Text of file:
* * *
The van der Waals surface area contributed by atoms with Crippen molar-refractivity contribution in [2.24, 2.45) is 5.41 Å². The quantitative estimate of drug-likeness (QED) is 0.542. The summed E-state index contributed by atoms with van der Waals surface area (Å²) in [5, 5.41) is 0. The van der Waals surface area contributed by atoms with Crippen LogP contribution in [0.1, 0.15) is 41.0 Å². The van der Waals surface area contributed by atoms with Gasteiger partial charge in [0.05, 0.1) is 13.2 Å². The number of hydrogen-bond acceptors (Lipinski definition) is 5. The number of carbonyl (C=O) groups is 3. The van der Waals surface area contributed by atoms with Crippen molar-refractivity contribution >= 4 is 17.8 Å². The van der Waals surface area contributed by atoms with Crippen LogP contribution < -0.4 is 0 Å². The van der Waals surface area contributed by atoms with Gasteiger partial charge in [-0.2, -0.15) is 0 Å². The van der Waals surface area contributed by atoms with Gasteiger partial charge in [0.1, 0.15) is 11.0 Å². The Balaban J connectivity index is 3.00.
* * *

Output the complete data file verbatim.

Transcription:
The van der Waals surface area contributed by atoms with Crippen molar-refractivity contribution in [2.24, 2.45) is 5.41 Å². The quantitative estimate of drug-likeness (QED) is 0.542. The summed E-state index contributed by atoms with van der Waals surface area (Å²) in [5, 5.41) is 0. The van der Waals surface area contributed by atoms with Crippen LogP contribution in [0.1, 0.15) is 41.0 Å². The van der Waals surface area contributed by atoms with Gasteiger partial charge in [0.05, 0.1) is 13.2 Å². The number of hydrogen-bond acceptors (Lipinski definition) is 5. The number of carbonyl (C=O) groups is 3. The van der Waals surface area contributed by atoms with Crippen molar-refractivity contribution >= 4 is 17.8 Å². The van der Waals surface area contributed by atoms with Crippen LogP contribution < -0.4 is 0 Å². The van der Waals surface area contributed by atoms with Gasteiger partial charge in [-0.2, -0.15) is 0 Å². The van der Waals surface area contributed by atoms with Gasteiger partial charge in [0.1, 0.15) is 11.0 Å². The Balaban J connectivity index is 3.00.